- Engage in a physical activity. Exercise decreases stress hormones and increases endorphins, chemicals that improve your state of mind.
- Focus all your energy on something you can actually controlinstead of dwelling on things you can’t.
- Express your feelings through a creative outlet, like blogging or painting. Add this to your to-do list and cross it off when you’re done. This will be a visual reminder that you have actively chosen to release these feelings.
Let go of Anger and Bitterness
- Feel it fully. If you stifle your feelings, they may leak out and affect everyone around you—not just the person who inspired your anger. Before you can let go of any emotion, you have to feel it fully.
- Give yourself a rant window. Let yourself vent for a day before confronting the person who troubled you. This may diffuse the hostility and give you time to plan a rational confrontation.
- Remind yourself that anger hurts you more than the person who upset you, and visualize it melting away as an act of kindness to yourself.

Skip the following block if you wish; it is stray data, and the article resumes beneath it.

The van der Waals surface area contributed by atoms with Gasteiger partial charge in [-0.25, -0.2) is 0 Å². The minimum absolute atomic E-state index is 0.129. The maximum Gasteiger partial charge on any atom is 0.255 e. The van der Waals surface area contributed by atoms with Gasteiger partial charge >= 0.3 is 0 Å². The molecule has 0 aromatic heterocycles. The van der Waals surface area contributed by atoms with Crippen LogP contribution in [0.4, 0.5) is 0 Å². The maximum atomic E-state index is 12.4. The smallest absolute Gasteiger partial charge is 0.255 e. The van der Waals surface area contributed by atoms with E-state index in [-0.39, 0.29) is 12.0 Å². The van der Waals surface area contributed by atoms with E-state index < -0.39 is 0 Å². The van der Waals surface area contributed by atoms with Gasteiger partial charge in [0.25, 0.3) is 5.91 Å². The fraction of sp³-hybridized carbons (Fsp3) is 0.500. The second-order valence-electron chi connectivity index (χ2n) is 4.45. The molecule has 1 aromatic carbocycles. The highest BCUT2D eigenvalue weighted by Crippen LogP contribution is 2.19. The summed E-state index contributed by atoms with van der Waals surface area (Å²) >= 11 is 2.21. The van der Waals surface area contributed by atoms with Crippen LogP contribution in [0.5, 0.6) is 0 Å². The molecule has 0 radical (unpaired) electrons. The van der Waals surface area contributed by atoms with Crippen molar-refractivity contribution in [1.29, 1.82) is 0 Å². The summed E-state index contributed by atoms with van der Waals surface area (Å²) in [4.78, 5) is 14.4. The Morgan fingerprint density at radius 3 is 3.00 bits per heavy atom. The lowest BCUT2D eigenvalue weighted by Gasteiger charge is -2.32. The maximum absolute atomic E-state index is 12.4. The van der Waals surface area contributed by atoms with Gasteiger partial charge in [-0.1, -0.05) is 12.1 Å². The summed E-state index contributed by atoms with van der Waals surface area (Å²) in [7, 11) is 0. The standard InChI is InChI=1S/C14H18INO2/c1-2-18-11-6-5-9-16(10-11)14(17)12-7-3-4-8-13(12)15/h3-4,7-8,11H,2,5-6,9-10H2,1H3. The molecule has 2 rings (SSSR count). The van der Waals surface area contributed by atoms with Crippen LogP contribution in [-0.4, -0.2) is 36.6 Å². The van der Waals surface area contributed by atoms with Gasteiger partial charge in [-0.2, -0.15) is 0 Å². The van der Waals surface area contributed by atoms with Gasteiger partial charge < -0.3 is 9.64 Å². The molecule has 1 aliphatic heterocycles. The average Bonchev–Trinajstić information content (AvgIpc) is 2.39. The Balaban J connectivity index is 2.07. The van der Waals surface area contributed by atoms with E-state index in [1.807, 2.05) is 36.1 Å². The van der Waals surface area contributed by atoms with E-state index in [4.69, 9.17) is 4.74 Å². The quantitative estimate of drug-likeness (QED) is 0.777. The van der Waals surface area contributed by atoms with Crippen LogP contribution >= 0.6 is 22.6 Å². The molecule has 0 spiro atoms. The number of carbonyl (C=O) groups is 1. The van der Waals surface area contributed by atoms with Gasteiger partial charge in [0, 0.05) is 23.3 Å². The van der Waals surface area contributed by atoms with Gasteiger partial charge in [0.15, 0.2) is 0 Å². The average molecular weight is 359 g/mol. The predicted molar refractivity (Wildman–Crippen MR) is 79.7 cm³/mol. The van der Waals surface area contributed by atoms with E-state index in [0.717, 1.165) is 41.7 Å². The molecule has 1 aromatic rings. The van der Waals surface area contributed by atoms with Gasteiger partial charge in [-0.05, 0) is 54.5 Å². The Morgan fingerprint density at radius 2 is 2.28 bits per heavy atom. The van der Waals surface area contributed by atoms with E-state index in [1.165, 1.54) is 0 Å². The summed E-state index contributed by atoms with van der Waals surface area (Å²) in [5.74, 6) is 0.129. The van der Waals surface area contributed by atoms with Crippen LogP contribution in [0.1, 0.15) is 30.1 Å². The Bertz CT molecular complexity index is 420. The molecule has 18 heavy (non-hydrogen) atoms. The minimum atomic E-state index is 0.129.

- If possible, express your anger to the person who offended you. Communicating how you feel may help you move on. Keep in mind that you can’t control how the offender responds; you can only control how clearly and kindly you express yourself.
- Take responsibility. Many times when you’re angry, you focus on what someone else did that was wrong, which essentially gives away your power. When you focus on what you could have done better, you often feel empowered and less bitter.
- Put yourself in the offender’s shoes. We all make mistakes, and odds are you could have easily slipped up just like your husband, father, or friend did. Compassion dissolves anger.
- Metaphorically throw it away. For example, jog with a backpack full of tennis balls. After you’ve built up a bit of rush, toss the balls one by one, labeling each as a part of your anger. (You’ll need to retrieve these—litter angers the earth!)